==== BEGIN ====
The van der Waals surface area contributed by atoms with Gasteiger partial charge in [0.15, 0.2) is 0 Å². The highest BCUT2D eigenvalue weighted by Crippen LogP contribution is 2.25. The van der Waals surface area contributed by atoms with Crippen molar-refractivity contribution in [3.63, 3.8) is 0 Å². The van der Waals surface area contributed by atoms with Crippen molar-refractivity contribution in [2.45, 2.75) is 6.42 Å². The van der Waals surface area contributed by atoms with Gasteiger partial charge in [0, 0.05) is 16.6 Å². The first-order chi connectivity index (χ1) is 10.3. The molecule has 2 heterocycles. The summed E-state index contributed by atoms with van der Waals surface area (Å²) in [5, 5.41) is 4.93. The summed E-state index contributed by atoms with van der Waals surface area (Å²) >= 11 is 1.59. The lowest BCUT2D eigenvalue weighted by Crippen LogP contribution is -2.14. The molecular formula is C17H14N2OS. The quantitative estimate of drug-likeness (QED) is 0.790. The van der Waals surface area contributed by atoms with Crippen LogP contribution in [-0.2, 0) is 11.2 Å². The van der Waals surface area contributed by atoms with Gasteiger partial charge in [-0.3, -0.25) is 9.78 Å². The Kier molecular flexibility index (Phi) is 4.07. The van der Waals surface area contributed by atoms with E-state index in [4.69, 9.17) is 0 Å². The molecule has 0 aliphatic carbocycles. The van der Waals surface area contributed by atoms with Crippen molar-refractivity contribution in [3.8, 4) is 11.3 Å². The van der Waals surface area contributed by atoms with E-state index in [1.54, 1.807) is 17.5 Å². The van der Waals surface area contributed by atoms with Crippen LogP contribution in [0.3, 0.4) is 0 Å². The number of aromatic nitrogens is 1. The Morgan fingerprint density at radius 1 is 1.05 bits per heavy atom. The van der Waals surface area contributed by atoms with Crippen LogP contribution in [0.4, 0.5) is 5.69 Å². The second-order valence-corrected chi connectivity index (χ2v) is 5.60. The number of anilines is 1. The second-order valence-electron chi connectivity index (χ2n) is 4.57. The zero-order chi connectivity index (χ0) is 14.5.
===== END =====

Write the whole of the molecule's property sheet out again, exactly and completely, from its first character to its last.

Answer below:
The van der Waals surface area contributed by atoms with Gasteiger partial charge in [0.15, 0.2) is 0 Å². The highest BCUT2D eigenvalue weighted by Crippen LogP contribution is 2.25. The van der Waals surface area contributed by atoms with Crippen molar-refractivity contribution in [3.63, 3.8) is 0 Å². The van der Waals surface area contributed by atoms with Crippen molar-refractivity contribution in [2.45, 2.75) is 6.42 Å². The van der Waals surface area contributed by atoms with Gasteiger partial charge in [0, 0.05) is 16.6 Å². The first-order chi connectivity index (χ1) is 10.3. The molecule has 2 heterocycles. The summed E-state index contributed by atoms with van der Waals surface area (Å²) in [5, 5.41) is 4.93. The summed E-state index contributed by atoms with van der Waals surface area (Å²) >= 11 is 1.59. The lowest BCUT2D eigenvalue weighted by Crippen LogP contribution is -2.14. The molecular formula is C17H14N2OS. The quantitative estimate of drug-likeness (QED) is 0.790. The van der Waals surface area contributed by atoms with Crippen LogP contribution in [-0.2, 0) is 11.2 Å². The van der Waals surface area contributed by atoms with Gasteiger partial charge in [-0.3, -0.25) is 9.78 Å². The Kier molecular flexibility index (Phi) is 4.07. The van der Waals surface area contributed by atoms with E-state index in [4.69, 9.17) is 0 Å². The molecule has 0 aliphatic carbocycles. The van der Waals surface area contributed by atoms with Crippen molar-refractivity contribution in [3.8, 4) is 11.3 Å². The van der Waals surface area contributed by atoms with E-state index in [1.54, 1.807) is 17.5 Å². The van der Waals surface area contributed by atoms with Crippen LogP contribution in [0.3, 0.4) is 0 Å². The number of aromatic nitrogens is 1. The Morgan fingerprint density at radius 1 is 1.05 bits per heavy atom. The van der Waals surface area contributed by atoms with Crippen LogP contribution in [0.4, 0.5) is 5.69 Å². The second-order valence-corrected chi connectivity index (χ2v) is 5.60. The number of anilines is 1. The second-order valence-electron chi connectivity index (χ2n) is 4.57. The zero-order chi connectivity index (χ0) is 14.5.